Sunday, 23 June 2019

Keep An Idea Bin

Like most people I have way too many ideas: things I want to learn, stuff I want to do or programming ideas & concepts to implement. One of my principles is that I always iterate on everything in my life - things are not perfect, but working on them little by little is progress.

Ideas are very much the same - and they’re fleeting. Many times I had ideas which I regretted never writing down, and I’m sure you’ve all had this too. So that’s what I did. For the last three years, I’ve written down and categorised every single useful idea I’ve had on Google Keep, i.e. the 'idea bin'.

By coming back to these thoughts daily, I can work on the good ones and chuck away (i.e. archive, never delete) the others.

A few rules for this system:

  • When I think of something new, I write it down immediately
  • I try not to think too much about the taxonomy of the thought - I’ll just write down some free-form text - everything can be cleaned up later anyway
  • Neutral: I write down the good or bad ideas as both have value - this way, both good and bad thoughts can be studied
  • Archive, never delete
  • For a brand new thought, I’ll completely avoid researching it until I’m confident I’ve reached the bound of my own creativity - I’ve found that by Googling an idea, you lock yourself into the model of what you find - it's far easier to be mentally creative without seeing somebody else’s rendition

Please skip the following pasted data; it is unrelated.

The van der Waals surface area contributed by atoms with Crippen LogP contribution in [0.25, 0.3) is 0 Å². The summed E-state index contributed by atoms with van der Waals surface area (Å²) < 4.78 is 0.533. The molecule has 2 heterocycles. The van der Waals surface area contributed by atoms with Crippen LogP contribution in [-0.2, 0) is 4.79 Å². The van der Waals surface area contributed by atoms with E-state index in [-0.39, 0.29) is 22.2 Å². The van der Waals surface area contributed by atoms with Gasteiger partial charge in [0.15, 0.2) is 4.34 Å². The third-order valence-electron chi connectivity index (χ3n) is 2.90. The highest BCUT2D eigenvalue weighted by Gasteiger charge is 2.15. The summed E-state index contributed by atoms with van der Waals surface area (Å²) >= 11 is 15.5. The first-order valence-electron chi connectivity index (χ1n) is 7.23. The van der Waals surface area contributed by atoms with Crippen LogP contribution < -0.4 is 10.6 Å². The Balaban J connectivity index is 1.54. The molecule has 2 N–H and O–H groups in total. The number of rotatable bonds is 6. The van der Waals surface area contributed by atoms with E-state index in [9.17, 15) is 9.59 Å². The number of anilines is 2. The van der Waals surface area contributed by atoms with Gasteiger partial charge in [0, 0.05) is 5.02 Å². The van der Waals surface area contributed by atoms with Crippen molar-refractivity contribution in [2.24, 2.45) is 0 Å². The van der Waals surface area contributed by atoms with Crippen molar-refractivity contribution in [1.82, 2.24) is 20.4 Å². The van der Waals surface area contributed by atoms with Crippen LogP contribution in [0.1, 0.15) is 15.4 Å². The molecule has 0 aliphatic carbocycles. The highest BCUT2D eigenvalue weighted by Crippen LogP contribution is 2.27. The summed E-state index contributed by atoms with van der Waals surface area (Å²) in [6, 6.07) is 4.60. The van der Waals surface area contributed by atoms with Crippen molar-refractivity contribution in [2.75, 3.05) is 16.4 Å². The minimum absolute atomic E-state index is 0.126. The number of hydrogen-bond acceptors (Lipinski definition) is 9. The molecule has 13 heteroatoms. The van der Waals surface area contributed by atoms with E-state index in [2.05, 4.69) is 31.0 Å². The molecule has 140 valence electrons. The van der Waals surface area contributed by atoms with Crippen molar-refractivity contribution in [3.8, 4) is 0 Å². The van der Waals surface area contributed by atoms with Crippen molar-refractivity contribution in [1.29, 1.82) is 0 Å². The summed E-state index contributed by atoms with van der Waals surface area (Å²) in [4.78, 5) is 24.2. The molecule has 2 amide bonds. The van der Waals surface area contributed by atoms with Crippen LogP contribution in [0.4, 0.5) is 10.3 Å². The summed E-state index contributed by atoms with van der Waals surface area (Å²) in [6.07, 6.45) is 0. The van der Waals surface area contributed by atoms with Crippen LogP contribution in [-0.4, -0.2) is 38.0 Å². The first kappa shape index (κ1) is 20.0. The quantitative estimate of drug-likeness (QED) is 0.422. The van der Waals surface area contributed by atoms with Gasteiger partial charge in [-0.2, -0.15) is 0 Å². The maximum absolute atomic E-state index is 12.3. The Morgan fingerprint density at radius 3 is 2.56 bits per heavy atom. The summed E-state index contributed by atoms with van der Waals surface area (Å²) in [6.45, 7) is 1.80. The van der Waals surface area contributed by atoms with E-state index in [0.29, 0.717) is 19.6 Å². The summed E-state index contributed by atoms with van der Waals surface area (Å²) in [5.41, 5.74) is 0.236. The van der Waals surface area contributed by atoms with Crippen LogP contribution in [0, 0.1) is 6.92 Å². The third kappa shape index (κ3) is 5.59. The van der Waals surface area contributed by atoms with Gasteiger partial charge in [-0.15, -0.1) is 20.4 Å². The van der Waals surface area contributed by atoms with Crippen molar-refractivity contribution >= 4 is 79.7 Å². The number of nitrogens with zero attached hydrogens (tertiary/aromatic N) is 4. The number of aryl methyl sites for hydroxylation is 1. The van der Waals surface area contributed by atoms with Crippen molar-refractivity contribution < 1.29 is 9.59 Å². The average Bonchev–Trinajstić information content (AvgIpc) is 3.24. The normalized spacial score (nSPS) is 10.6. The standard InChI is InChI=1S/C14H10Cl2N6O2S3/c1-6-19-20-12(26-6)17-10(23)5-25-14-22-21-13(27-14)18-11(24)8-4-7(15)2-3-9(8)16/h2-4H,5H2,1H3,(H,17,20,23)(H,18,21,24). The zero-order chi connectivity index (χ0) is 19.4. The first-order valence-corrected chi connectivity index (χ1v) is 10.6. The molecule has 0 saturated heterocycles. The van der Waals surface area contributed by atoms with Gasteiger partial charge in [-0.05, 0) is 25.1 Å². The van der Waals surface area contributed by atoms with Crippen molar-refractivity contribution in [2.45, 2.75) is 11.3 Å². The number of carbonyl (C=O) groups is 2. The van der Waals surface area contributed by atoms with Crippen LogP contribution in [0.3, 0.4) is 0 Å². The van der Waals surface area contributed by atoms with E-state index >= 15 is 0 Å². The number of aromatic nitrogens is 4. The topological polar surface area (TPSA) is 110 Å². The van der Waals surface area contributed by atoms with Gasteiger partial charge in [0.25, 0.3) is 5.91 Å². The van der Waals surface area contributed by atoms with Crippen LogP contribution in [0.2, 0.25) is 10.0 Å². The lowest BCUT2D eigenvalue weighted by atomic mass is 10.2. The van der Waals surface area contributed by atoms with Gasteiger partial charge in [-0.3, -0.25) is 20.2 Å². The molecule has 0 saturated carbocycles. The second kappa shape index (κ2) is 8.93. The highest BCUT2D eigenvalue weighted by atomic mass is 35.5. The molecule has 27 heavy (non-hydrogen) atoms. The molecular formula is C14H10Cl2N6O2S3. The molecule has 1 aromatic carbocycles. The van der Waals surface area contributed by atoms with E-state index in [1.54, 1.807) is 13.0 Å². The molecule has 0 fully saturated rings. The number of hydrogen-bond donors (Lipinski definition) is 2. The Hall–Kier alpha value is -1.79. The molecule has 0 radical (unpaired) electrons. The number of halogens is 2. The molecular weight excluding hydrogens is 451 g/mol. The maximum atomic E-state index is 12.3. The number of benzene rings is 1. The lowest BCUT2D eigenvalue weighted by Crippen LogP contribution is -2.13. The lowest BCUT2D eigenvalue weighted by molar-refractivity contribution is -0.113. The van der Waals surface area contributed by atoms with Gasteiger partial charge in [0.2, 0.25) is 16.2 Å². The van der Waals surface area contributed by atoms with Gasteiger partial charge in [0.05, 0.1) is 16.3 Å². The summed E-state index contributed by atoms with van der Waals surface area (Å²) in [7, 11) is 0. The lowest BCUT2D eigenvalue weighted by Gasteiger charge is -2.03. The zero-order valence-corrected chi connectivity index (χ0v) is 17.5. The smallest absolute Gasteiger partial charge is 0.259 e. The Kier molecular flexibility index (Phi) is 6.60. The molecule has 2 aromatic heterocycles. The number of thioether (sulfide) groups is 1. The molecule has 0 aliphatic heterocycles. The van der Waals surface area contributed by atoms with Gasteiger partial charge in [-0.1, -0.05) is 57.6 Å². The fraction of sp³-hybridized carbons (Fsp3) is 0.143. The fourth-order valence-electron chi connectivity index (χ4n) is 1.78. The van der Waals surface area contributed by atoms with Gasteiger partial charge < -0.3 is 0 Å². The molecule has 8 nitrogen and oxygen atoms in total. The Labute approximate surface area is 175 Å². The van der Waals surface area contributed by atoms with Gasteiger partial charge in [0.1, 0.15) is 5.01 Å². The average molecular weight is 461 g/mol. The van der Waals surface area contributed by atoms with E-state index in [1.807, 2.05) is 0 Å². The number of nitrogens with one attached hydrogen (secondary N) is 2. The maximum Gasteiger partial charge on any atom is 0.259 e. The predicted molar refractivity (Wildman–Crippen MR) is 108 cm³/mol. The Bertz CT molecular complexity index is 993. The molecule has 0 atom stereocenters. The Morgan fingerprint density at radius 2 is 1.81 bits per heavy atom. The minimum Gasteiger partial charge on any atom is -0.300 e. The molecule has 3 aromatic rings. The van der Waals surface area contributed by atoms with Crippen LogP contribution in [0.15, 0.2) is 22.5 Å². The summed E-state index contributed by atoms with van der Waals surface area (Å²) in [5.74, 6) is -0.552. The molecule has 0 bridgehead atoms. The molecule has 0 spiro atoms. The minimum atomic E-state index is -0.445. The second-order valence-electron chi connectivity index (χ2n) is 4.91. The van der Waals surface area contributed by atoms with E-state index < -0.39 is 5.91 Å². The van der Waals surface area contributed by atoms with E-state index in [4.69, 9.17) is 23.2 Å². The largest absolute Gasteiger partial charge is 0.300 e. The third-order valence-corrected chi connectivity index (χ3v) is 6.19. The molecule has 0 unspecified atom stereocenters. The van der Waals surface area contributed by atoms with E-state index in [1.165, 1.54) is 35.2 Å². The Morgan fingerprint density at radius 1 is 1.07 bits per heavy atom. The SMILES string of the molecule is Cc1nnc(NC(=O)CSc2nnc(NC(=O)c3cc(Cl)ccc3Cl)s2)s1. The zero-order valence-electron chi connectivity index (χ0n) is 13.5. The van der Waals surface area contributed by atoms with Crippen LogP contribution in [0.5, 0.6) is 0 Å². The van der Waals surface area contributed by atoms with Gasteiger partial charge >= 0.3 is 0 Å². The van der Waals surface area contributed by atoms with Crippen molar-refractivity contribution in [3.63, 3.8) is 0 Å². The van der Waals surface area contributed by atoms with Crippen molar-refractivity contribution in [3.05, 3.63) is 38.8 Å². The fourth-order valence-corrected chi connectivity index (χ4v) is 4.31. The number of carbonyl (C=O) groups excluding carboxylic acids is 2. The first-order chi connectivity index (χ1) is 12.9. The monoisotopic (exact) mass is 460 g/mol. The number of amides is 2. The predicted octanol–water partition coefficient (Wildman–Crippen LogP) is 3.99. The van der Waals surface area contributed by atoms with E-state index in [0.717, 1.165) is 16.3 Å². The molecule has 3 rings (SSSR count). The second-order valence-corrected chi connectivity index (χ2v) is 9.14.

• Whenever I have some spare time such as walking home, I’ll make good use of otherwise ‘dead time’ and iterate, refine & categorise my notes

In many ways doing this has brought some semblance of order to my life. I tend to be quite disorderly in many ways, but doing this has at least given me back control over the chaos of my own thoughts, which ultimately, is progress.

Saturday, 22 June 2019

I Got A Software Engineering Apprenticeship @ Google (London)

What are Apprenticeships?

So now I’ve had a fair few weeks to recollect, I decided to write this post about how I went for an apprenticeship at Google and got the job. Apprenticeships are relatively new to Google, so the information online was scarce, and I myself am (obviously) inexperienced with this stuff. My goal with this article is to explain what I learned along the way.

First, some context: Last December I was preparing my UCAS application for University. Having spent weeks fussing minutiae of my cover letter, I'd completely lost sight of the bigger picture. I chose my unis, paid the fee, and sent it off thinking I was done with further education until late next year. Looking back, I never properly reflected on my choice. I decided to spend a couple weeks looking at apprenticeships.

Some helpful resources:

Resource URL Apprenticeship Overview Apprenticeship Search
Not Going To Uni

For those who are unaware, or not from the UK, apprenticeships are an alternative to university where a student’s learning is sponsored by a company. As well as working at the company, they spend time at a learning institution. Hopefully under this model, students can gain theoretical and practical skills whereas university does not have the work element. They’re usually balanced around 80% of time for work and 20% of time dedicated to study.

It’s really an individual thing, but I feel that what I really need is practical experience. I know the basics and I want to get out there and make mistakes and learn hands-on.